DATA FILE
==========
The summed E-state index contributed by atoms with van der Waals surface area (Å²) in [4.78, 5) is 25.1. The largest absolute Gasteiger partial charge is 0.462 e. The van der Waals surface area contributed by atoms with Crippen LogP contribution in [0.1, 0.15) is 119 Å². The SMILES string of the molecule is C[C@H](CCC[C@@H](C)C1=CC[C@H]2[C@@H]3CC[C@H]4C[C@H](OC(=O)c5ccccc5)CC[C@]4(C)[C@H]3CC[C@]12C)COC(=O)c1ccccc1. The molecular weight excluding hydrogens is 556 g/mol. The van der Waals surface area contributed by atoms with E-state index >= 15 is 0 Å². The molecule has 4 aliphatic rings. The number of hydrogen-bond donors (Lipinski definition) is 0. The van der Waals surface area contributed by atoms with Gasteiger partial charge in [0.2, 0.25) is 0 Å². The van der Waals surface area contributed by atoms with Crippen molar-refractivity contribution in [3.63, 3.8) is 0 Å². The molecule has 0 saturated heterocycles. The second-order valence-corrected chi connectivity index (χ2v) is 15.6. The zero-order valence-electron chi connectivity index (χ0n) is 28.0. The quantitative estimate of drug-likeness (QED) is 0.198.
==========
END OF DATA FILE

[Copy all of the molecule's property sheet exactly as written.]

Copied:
The summed E-state index contributed by atoms with van der Waals surface area (Å²) in [4.78, 5) is 25.1. The largest absolute Gasteiger partial charge is 0.462 e. The van der Waals surface area contributed by atoms with Crippen LogP contribution in [0.1, 0.15) is 119 Å². The SMILES string of the molecule is C[C@H](CCC[C@@H](C)C1=CC[C@H]2[C@@H]3CC[C@H]4C[C@H](OC(=O)c5ccccc5)CC[C@]4(C)[C@H]3CC[C@]12C)COC(=O)c1ccccc1. The molecular weight excluding hydrogens is 556 g/mol. The van der Waals surface area contributed by atoms with E-state index >= 15 is 0 Å². The molecule has 4 aliphatic rings. The number of hydrogen-bond donors (Lipinski definition) is 0. The van der Waals surface area contributed by atoms with Gasteiger partial charge in [0.2, 0.25) is 0 Å². The van der Waals surface area contributed by atoms with Crippen molar-refractivity contribution in [3.63, 3.8) is 0 Å². The molecule has 0 saturated heterocycles. The second-order valence-corrected chi connectivity index (χ2v) is 15.6. The zero-order valence-electron chi connectivity index (χ0n) is 28.0. The quantitative estimate of drug-likeness (QED) is 0.198.